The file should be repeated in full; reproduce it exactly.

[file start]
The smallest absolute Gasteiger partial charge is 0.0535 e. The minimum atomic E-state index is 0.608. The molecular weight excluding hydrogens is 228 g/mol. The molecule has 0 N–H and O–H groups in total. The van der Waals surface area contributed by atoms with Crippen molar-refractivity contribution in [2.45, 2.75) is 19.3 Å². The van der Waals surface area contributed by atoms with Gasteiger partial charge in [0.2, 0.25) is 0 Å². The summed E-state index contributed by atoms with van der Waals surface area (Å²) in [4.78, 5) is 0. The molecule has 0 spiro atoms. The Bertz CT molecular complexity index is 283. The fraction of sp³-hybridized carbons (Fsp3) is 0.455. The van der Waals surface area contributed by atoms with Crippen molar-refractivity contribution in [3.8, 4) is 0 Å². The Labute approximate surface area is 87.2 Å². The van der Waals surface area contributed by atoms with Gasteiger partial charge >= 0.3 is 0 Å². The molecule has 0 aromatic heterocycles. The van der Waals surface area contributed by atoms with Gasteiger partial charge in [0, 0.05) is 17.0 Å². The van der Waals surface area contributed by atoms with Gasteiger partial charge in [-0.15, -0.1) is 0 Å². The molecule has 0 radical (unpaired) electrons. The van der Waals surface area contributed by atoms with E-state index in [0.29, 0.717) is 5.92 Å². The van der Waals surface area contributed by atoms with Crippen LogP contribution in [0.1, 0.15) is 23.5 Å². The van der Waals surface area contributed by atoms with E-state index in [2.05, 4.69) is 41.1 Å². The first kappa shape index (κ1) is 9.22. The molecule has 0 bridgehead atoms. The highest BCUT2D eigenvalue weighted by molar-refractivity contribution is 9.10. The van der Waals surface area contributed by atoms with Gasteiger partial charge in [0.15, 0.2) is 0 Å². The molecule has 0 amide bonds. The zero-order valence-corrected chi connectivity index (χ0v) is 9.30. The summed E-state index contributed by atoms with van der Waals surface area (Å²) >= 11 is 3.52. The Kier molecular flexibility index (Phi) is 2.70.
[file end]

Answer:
The smallest absolute Gasteiger partial charge is 0.0535 e. The minimum atomic E-state index is 0.608. The molecular weight excluding hydrogens is 228 g/mol. The molecule has 0 N–H and O–H groups in total. The van der Waals surface area contributed by atoms with Crippen molar-refractivity contribution in [2.45, 2.75) is 19.3 Å². The van der Waals surface area contributed by atoms with Gasteiger partial charge in [0.2, 0.25) is 0 Å². The summed E-state index contributed by atoms with van der Waals surface area (Å²) in [4.78, 5) is 0. The molecule has 0 spiro atoms. The Bertz CT molecular complexity index is 283. The fraction of sp³-hybridized carbons (Fsp3) is 0.455. The van der Waals surface area contributed by atoms with Crippen molar-refractivity contribution in [3.8, 4) is 0 Å². The Labute approximate surface area is 87.2 Å². The van der Waals surface area contributed by atoms with Gasteiger partial charge >= 0.3 is 0 Å². The molecule has 0 aromatic heterocycles. The van der Waals surface area contributed by atoms with Gasteiger partial charge in [0, 0.05) is 17.0 Å². The van der Waals surface area contributed by atoms with Gasteiger partial charge in [-0.15, -0.1) is 0 Å². The molecule has 0 radical (unpaired) electrons. The van der Waals surface area contributed by atoms with E-state index in [0.29, 0.717) is 5.92 Å². The van der Waals surface area contributed by atoms with Crippen LogP contribution in [0.1, 0.15) is 23.5 Å². The van der Waals surface area contributed by atoms with E-state index in [2.05, 4.69) is 41.1 Å². The first kappa shape index (κ1) is 9.22. The molecule has 0 bridgehead atoms. The highest BCUT2D eigenvalue weighted by molar-refractivity contribution is 9.10. The van der Waals surface area contributed by atoms with Gasteiger partial charge in [0.15, 0.2) is 0 Å². The molecule has 0 amide bonds. The zero-order valence-corrected chi connectivity index (χ0v) is 9.30. The summed E-state index contributed by atoms with van der Waals surface area (Å²) >= 11 is 3.52. The Kier molecular flexibility index (Phi) is 2.70.